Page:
I disagree totally with you. When they say online, everything are online even the exams. For the graduation ceremony day,you have to choose if you can present or not.
I am not sure what you find to be so disagreeable from my post about WGU. Its been fairly popular with a wide range of students, is all online and as far as I know or understand from others is that you do not have to attend a graduation ceremony.
Will pass on the grammar and sentence structure as I assume English is not your first language.
UPDATED 8/29/2018 to add SANS and other info.
There are quite a few schools offering good quality master's degrees in cybersecurity. Many have been mentioned in this thread. Based on my experience with colleagues over the years, My list for consideration includes the following:
University of Maryland University College (UMUC)
Capitol Technology University (captechu.edu) formerly Capitol College
Western Governor's University
Colorado Technical University (CTU)
Southern Methodist U. (SMU)
Things to consider:
1. There are three business forms of schools:
Public : UMUC, WGU
Private non-profit: Norwich, CapTechU, SMU,
For-profit commercial: SANS, Capella, APUS / AMU, Capella, Phoenix, Strayer
2. All legitimate schools, in any of the above categories, are accredited by one or more accrediting agencies that are members of the Council for Higher Education Accreditation CHEA.org.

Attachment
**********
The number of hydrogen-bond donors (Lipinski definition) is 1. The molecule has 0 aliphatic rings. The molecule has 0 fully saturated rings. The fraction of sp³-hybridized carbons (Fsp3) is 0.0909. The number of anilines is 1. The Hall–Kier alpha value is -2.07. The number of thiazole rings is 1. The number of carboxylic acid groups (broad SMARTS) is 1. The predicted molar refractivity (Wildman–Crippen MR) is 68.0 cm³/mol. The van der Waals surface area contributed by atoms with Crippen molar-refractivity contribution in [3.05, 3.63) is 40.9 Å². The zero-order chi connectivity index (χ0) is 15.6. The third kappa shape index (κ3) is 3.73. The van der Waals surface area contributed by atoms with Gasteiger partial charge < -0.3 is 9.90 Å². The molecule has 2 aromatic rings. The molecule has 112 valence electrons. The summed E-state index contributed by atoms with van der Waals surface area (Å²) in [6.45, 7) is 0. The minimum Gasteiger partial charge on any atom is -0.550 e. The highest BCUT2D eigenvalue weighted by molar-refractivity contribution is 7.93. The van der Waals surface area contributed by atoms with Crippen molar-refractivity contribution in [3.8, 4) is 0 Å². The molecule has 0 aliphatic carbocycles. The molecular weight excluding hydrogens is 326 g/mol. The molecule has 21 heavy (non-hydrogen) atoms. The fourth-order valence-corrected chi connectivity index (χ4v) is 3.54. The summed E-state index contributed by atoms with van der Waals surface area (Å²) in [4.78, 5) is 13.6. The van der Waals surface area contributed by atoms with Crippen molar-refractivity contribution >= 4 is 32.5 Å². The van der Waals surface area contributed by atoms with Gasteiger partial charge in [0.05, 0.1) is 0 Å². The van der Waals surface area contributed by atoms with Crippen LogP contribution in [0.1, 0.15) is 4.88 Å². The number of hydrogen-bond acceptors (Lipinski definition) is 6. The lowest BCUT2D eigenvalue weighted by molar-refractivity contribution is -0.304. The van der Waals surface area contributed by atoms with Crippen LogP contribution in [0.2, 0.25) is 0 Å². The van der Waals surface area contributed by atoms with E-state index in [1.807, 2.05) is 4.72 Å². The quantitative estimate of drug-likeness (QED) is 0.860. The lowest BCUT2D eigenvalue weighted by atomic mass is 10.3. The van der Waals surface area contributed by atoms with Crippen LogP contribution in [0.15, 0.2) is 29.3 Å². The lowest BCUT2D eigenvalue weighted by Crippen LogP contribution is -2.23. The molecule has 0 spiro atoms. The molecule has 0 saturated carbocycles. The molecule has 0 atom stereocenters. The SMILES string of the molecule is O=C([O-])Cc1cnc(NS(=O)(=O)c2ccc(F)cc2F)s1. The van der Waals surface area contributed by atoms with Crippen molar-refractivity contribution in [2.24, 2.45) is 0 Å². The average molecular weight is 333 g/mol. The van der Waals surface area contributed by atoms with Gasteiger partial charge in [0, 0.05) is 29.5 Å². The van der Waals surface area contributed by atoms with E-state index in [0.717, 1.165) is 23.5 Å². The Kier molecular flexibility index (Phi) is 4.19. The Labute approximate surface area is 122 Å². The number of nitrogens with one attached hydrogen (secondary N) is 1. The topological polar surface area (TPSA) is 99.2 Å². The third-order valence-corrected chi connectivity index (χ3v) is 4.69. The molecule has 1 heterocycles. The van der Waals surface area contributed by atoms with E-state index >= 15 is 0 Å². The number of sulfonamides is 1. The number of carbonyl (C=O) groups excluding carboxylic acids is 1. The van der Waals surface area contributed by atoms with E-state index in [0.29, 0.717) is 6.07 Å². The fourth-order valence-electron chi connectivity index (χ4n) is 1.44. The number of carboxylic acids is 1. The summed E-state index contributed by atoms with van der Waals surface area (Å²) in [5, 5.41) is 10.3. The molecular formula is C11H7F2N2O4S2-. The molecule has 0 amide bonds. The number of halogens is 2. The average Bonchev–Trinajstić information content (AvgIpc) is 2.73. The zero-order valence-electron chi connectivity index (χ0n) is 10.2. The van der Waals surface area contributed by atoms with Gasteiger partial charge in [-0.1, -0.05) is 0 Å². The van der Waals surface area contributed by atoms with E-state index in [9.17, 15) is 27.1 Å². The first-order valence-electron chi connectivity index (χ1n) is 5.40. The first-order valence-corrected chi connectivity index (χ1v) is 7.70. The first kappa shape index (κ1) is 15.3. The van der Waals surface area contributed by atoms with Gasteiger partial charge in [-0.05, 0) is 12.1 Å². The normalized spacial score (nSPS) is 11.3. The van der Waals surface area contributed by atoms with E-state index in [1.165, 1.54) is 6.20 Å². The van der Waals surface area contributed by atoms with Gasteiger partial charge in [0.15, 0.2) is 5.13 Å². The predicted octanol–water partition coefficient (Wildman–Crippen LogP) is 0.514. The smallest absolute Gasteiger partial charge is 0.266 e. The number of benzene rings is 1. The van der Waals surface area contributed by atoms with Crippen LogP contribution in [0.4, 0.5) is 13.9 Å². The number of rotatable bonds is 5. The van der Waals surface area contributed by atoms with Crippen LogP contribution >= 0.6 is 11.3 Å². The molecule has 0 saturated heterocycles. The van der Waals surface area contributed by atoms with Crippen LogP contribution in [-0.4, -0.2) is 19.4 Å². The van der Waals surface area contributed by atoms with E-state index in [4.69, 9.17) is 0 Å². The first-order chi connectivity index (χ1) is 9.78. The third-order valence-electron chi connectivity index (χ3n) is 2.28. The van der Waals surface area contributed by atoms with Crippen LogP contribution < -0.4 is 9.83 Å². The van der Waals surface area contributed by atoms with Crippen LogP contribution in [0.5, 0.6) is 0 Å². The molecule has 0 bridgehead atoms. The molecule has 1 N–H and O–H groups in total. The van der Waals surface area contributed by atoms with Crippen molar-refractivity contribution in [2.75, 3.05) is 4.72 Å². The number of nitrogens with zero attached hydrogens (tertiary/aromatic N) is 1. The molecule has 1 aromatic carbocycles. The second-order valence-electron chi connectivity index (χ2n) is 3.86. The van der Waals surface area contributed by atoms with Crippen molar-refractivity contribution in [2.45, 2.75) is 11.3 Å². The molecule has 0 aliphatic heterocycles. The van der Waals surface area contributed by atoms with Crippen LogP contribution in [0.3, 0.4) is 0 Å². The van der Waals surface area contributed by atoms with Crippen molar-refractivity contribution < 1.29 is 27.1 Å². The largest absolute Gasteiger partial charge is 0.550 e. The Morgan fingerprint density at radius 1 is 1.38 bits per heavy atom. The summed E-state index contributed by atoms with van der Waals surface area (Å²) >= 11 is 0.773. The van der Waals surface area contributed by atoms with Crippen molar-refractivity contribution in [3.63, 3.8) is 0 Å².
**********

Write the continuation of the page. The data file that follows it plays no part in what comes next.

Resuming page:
Exception: New schools take five or more years to develop the performance record needed to become certified. I recall when both AMU and SANS Institute began, and operated as high quality schools before they were certified. Today both are properly certified. If you are considering a non-accredited school that appears to actually conduct meaningful classes, research their status on seeking accreditation.
3. Diploma mills are for-profit scams that sell degrees with no real class effort, and are not accredited by a legitimate accrediting organization (CHEA member). Many such schools claim accreditation by other bogus accrediting organizations. Always check with CHEA.org for confirmation. If a school offers degrees based solely on "life experience" credit, it is a diploma mill. See CHEA.org for articles and a video on degree and accreditation mills.
4. For profit schools that are properly accredited are not diploma mills. However, some students have reported bad experiences with some of them, as seen earlier in this thread.
5. Most online adult learning programs use asynchronous classes, so you only get to know your teachers and classmates through emails and online forums. Some have a combination of asynchronous and hybrid class session.
5. WGU is a unique case, particularly good for self-starters with high motivation. All courses are based on one-to-one performance contracts between teacher and student. You pay a flat fee for each term, and can earn as many credits as courses you can complete under the contracts in that period.
6. Personal item: I earned my doctorate in cybersecurity at Capitol Technology U., and have had over a dozen high performing colleagues at my former company that earned MSIA degrees there, all giving it high marks. I also hold SANS Institute in very high regard and would hire a SANS grad quickly.